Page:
Swiss architects Herzog & De Meuron Architekten's contribution to the Venice Architecture Biennale's theme of common ground is somewhat unusual and controversial. They have taken their highly ambitious unfinished Elbphilharmonie concert hall project in Hamburg, have carved some of its spaces from layered foam blocks and suspended them from the ceiling of the Arsenale. Then they have lined the walls behind the models with newspaper cuttings regarding the controversy to provide an, as far as possible, impartial chronology of the events leading up to the suspension of the construction work explaining the diverging interests involved.
For those who do not know the trials and tribulations of this project (Elbphilharmonie), here is a brief summary of what has happened since work began in April 2007 with planned completion in 2010. The city of Hamburg in Germany wanted a cultural icon and tourist magnet, and Swiss architects Herzog & de Meuron delivered. Their project was for a glass-walled concert hall sitting on top of a red brick warehouse by the Elbe River, first built in 1875 then rebuilt in the 1960s. Their complex included a 2,200-seat concert hall, a multi-purpose hall with 660 seats, a hotel and restaurants. As work progressed it soon became what the client (the city of Hamburg) had requested: “a landmark visible from afar, lending an entirely new accent to the horizontally conceived city of Hamburg – as an expression of reaching out into new territory, into the harbor area along the shores of the River Elbe.” However, the first signs of problems were heralded in 2008, just a year after work began, when the contractor Hochtief, was forced to renegotiate the original contract of €241 million for the new figure of €503m as a result of rising costs. However, the final straw does not seem to have been the increased cost (although a cheque 150% higher than originally planned and a 300% higher bill for the taxpayers of Hamburg did, I am sure make a difference!), but the delayed completion date. Indeed recently the chief of the Hamburg Elbphilharmonie, Christoph Lieben-Seutter, gave up on planning an opening date for the new concert hall, describing the continuous delays as a “joke across the world”. He told local newspaper Hamburger Abendblatt: “You can delay the opening once, that happens a lot. Twice is very unlucky. But you can’t delay it three, four, five times.” The City of Hamburg, thus decided to take legal action to ensure that the contractor admitted the delays were their fault. They did not and also blamed the architects for changing designs and turning in plans late.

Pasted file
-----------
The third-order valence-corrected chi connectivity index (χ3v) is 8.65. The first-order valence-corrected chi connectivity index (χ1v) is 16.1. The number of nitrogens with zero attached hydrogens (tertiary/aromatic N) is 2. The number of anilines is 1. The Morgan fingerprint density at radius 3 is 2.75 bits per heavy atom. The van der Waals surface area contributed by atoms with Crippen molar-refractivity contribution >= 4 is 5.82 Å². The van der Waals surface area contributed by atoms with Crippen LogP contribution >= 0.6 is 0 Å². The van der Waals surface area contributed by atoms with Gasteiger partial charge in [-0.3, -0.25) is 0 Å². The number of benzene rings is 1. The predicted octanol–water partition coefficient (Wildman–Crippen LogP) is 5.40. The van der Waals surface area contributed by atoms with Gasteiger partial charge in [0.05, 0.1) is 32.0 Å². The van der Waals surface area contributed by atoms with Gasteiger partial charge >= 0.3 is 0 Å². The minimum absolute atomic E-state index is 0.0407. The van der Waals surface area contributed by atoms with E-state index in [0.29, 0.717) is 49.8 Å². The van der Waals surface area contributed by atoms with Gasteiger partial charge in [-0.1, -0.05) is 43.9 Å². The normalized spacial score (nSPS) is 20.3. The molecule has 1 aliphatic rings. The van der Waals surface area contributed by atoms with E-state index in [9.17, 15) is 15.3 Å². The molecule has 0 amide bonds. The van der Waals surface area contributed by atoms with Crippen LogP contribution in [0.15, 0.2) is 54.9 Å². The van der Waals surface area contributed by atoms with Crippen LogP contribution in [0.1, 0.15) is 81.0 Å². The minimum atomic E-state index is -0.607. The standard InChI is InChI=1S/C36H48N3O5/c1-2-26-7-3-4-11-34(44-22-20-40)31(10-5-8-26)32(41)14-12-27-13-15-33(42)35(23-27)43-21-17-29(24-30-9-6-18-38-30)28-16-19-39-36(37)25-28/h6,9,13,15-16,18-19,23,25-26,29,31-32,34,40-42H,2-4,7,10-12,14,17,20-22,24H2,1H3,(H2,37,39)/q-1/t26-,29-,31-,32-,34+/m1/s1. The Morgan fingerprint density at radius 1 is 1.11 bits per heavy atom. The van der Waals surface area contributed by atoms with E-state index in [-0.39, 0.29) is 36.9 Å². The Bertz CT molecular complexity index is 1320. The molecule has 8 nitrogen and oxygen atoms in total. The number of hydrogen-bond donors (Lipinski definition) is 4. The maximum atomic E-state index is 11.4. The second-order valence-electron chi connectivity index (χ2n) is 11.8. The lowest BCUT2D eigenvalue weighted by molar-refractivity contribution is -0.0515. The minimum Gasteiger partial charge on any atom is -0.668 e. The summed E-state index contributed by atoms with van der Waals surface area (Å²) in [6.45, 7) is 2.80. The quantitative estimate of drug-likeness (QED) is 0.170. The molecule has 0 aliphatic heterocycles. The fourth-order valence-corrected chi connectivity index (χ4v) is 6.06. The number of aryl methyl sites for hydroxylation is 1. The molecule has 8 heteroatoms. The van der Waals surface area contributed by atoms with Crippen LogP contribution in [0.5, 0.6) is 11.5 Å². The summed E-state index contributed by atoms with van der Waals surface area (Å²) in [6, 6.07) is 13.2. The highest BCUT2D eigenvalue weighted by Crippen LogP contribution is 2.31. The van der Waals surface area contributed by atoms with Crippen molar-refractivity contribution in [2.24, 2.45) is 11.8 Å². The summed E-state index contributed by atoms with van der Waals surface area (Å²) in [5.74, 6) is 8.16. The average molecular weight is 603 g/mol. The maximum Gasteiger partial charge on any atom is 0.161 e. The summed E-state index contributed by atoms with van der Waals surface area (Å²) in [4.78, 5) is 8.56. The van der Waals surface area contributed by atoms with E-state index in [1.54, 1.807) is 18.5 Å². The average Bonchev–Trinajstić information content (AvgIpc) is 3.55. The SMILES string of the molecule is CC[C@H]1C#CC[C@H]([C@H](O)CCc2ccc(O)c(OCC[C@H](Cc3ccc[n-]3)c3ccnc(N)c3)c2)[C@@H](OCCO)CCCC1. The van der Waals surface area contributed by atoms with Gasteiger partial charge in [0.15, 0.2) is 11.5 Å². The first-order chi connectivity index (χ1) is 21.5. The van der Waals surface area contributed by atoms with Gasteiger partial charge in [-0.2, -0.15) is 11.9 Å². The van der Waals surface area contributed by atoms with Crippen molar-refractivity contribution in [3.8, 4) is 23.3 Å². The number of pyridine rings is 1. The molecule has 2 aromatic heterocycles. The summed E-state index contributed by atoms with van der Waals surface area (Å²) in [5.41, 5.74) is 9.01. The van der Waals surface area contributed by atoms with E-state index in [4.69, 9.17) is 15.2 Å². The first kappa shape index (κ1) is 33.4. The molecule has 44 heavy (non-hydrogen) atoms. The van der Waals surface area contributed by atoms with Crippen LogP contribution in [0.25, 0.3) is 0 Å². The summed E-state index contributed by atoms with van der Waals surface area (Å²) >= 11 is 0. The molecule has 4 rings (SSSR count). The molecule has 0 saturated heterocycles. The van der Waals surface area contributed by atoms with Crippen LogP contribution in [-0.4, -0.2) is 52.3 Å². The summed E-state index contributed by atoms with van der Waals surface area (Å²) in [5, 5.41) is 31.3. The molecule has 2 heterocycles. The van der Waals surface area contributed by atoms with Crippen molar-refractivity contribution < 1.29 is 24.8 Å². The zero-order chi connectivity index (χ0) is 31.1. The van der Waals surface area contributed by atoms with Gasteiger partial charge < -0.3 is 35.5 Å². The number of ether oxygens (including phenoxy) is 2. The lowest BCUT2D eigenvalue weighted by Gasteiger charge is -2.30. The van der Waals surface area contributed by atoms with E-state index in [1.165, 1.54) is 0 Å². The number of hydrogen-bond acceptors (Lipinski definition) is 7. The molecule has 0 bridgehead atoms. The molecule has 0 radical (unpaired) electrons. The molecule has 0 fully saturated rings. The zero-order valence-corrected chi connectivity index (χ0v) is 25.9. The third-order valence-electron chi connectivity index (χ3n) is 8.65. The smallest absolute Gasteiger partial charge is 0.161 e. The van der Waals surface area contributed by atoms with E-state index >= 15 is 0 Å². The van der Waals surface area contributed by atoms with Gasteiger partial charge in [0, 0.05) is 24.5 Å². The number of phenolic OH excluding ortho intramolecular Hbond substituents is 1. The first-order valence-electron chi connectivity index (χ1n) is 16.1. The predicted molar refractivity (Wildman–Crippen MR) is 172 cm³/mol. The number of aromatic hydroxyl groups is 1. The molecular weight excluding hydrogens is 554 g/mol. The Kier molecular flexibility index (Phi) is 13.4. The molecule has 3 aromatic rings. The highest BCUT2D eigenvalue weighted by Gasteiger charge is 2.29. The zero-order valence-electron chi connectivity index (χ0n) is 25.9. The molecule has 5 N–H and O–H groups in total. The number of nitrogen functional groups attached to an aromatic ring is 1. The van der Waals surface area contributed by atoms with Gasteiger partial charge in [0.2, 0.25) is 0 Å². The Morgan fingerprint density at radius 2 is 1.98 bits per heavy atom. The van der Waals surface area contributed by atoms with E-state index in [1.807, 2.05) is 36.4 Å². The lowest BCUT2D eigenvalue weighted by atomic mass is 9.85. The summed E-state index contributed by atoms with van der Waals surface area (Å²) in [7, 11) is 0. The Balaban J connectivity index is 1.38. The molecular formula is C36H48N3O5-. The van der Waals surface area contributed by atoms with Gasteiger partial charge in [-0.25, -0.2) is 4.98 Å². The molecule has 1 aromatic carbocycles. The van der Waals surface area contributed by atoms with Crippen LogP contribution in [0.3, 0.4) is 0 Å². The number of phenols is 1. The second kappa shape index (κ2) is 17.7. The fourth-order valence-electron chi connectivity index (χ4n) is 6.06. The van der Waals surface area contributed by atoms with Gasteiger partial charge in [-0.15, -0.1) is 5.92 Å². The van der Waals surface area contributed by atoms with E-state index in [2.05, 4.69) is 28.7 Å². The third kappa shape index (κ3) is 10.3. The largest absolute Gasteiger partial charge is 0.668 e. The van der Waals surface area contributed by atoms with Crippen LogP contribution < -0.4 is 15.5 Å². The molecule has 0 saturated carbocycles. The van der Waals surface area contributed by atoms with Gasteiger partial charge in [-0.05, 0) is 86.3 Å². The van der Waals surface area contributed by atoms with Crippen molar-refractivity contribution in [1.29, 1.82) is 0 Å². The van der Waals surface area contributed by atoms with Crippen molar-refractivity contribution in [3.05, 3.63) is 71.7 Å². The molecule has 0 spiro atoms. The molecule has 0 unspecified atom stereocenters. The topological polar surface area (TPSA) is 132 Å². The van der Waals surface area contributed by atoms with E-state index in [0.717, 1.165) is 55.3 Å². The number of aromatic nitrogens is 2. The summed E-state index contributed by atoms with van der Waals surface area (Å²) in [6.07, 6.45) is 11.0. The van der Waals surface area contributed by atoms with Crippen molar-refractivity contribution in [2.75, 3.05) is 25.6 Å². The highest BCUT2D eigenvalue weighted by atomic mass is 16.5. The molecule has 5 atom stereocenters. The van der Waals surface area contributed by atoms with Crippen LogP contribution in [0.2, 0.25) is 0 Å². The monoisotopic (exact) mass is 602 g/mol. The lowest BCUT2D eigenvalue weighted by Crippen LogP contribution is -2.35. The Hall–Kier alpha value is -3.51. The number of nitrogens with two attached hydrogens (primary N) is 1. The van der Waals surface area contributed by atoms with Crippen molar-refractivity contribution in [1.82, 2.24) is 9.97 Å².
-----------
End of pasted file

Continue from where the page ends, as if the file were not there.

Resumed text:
The dispute goes on, and last year the contractor stopped work, putting back the opening date even further and triggering the above-mentioned comments of the chief of the Elbphilharmonie. However, the City council calls the lawsuit “a nomal part of the contruction process” and this is where Herzog & de Meuron's suspended model comes in. The model gives visitors not only the opportunity to see what the project will look like when completed but also gives an insight into the problems afflicting construction sites as a result of conflicting interests, although as the council says: “It’s the building that the city deserves. It will put Hamburg on the map and people will have forgotten about all this soon after it has been completed.” …. but when will it be completed?